Drought turning Golden State’s redwoods brown

From dried lawns to water shortages to wildfires, California’s drought continues to wreak havoc, and now the state’s sequoias – those ancient trees better known as redwoods – could be the next casualty. For the first time, there are signs of foliage die-back on sequoia seedlings, a rare and worrying prospect.

The truth is that many redwood trees are dying of thirst, according to data collected by the U.S. Geological Survey. The agency’s ecologist Nate Stephenson hiked into Sequoia National Park’s Giant Forest and found that not only do the younger trees show traces of decay, but some of their older, towering counterparts are browning at the leaves as well. “I’ve been studying sequoias for 35 years or so and have never seen anything like this,” he said. He deployed a research team to traverse the park and the neighboring Kings Canyon to do a more thorough examination, and documented a startling pattern.

About half of the 4,300 trees they studied had lost ten to 50 percent of their foliage, and one in 100 lost more than 50 percent. They are still collecting further data on the trees’ water, sugar, and nitrogen levels to get a better idea of how they will be affected by climate change in the long run.

“One of the big questions is, how much drought can giant sequoias survive?” said Koren Nydick, ecologist and science coordinator for Kings Canyon. “The good news is there were lots of trees that still seem healthy, but there was this smaller amount that seemed to be stressed – and stressed in ways that we haven’t seen documented before in the parks. [It’s] the kind of stress that could eventually kill a tree.”

As experts continue to research how the redwoods are holding up, they are increasingly using technology to do it. Stanford University professor Greg Asner, lead scientist for the Carnegie Airborne Observatory, has flown planes over California’s wooded areas, including Giant Forest, this year to assess the damage done. “The only time I’ve seen it this bad was in the Amazon in 2010, when I mapped millions and millions of dead trees,” he remarked. “Worst off are the forests of the Sierra Nevada, almost all of which are in huge trouble.”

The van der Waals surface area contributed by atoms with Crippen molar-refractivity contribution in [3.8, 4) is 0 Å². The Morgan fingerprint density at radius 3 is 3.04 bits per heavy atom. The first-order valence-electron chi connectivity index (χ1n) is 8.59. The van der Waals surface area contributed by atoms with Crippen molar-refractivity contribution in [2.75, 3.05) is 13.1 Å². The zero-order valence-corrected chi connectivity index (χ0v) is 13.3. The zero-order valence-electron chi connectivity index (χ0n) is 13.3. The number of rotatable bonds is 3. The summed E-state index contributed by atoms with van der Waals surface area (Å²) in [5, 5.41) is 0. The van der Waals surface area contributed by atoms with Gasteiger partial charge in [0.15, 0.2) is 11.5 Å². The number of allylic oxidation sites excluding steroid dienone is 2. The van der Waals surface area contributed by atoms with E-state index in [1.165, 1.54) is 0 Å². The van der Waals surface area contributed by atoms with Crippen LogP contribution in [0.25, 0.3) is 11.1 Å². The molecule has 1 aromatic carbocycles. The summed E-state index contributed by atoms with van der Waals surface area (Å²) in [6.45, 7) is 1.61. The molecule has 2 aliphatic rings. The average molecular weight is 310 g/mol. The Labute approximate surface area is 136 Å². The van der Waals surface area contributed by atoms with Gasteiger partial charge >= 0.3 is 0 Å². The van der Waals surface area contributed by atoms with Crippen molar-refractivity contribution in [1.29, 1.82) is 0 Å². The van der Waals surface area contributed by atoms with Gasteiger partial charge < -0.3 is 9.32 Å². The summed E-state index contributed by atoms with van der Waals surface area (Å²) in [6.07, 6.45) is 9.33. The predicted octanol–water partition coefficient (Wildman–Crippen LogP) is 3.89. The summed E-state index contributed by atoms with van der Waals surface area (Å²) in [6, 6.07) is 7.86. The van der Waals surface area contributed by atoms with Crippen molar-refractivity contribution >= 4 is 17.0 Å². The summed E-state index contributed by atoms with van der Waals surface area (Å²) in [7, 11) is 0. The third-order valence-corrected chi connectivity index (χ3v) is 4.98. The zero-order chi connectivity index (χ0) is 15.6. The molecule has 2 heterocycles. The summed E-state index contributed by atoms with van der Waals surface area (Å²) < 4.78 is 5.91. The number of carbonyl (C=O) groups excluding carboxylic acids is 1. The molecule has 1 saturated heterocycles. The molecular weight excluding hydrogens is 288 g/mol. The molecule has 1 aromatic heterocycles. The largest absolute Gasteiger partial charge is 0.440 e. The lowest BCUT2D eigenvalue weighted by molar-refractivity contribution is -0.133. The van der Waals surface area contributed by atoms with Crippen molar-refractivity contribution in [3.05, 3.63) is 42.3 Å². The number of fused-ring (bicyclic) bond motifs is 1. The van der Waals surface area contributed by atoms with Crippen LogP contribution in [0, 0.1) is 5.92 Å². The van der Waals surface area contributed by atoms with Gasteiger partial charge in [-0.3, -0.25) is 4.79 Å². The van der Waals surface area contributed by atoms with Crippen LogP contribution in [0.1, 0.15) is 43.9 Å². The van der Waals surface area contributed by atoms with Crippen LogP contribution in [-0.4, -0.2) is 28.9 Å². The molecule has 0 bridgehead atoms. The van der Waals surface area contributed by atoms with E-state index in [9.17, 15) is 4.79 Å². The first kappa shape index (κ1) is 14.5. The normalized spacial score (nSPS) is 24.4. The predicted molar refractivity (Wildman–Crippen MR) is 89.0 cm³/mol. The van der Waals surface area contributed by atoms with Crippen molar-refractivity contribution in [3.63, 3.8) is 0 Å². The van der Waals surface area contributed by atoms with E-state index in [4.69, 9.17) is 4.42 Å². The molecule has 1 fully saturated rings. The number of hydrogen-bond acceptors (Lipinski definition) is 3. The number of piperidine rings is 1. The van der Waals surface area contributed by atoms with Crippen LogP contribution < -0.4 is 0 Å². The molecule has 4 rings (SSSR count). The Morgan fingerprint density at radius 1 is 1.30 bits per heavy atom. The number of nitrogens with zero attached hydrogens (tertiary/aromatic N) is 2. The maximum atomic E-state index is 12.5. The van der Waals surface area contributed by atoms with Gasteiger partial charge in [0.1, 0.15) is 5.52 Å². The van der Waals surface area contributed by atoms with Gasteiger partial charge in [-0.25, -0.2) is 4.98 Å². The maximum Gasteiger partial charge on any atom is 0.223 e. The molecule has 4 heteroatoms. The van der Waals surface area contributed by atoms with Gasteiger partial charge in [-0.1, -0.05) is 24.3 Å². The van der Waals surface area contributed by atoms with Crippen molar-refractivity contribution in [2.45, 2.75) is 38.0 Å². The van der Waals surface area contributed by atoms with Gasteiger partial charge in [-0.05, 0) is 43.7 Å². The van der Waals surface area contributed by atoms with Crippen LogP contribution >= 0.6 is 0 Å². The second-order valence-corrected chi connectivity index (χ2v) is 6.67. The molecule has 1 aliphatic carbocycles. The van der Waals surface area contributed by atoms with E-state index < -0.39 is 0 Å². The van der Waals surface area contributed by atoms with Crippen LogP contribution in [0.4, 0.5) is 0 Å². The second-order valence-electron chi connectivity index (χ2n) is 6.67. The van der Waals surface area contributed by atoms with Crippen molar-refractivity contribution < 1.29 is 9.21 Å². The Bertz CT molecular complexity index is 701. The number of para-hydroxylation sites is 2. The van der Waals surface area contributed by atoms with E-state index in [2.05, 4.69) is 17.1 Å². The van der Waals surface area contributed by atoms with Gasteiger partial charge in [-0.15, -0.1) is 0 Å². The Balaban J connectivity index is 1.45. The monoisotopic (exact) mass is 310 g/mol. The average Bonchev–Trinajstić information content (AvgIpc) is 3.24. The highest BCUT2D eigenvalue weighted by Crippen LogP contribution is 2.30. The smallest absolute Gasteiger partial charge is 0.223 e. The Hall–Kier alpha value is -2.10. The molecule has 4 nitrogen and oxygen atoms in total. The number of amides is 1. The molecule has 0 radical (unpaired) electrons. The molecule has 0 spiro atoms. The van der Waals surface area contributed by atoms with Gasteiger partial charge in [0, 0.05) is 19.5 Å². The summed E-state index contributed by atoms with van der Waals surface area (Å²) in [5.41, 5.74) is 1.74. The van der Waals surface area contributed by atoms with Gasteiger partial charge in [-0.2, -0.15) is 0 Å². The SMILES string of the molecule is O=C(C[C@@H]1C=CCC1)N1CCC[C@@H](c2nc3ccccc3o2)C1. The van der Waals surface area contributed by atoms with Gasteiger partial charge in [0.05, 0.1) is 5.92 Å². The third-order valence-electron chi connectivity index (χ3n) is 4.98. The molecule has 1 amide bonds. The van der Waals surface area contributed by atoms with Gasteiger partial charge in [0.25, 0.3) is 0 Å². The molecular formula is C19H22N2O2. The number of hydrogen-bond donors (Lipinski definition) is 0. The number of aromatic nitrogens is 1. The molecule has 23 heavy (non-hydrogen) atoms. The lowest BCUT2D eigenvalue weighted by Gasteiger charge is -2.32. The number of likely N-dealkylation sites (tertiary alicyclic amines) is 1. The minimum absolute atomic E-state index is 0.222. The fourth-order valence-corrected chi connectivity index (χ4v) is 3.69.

The plane was outfitted with instruments that capture the chemistry of individual trees and generate a collective 3D map that identifies hotspots of stress, showing which specimens are the most vulnerable. Asner mapped particularly high mortality in woods south of the Sierra Nevada, and found that the least-stressed forests were those near the Oregon border and at the highest altitudes of the Sierras.

The thing about redwoods is that “they require enormous amounts of water,” according to Anthony Ambrose, a tree biologist at the University of California, Berkeley, who has studied sequoias for nearly 20 years. “The big, old trees, they can use more than 2,000 liters of water per day during the summer. Redwoods are an iconic key species. They’re the tallest, oldest, and largest trees in the world. Everyone around the world knows about them. And one of our concerns is that temperatures are definitely going up. It will drive more evaporation from the soil and more transpiration from the trees.”

And while sequoias “are incredibly resistant to disturbance, every species has a limit. They start to suffer. Now that we are in this drought, it’s really important that we get a better idea of how these trees are responding to these conditions so we can understand how they might respond to future drought.”

However, one cannot count these old trees out just yet. “I continue to be amazed by how resilient the redwoods are,” said Ambrose.

Emily Burns, director of science for the Save the Redwoods League, said, “The worst thing that would happen is we would see these trees dying. But the trees wouldn’t be this big if they hadn’t figured out a way to get water during dry periods before.”

Photo: Redwood forest. | blogs.baruch.cuny.edu




Blake Skylar
Blake Skylar

Blake is a writer and production manager, responsible for the assembly of the PW home page. He has earned awards from the IWPA and ILCA, and his articles have appeared in publications such as Workday Minnesota, EcoWatch, and Earth First News. He has covered issues including the BP oil spill in New Orleans and the 2015 U.N. Climate Conference in Paris.

He lives in Pennsylvania with his cat. He enjoys wine, books, music, and nature. In his spare time, he operates a channel on YouTube, creates artwork, and is writing a novel.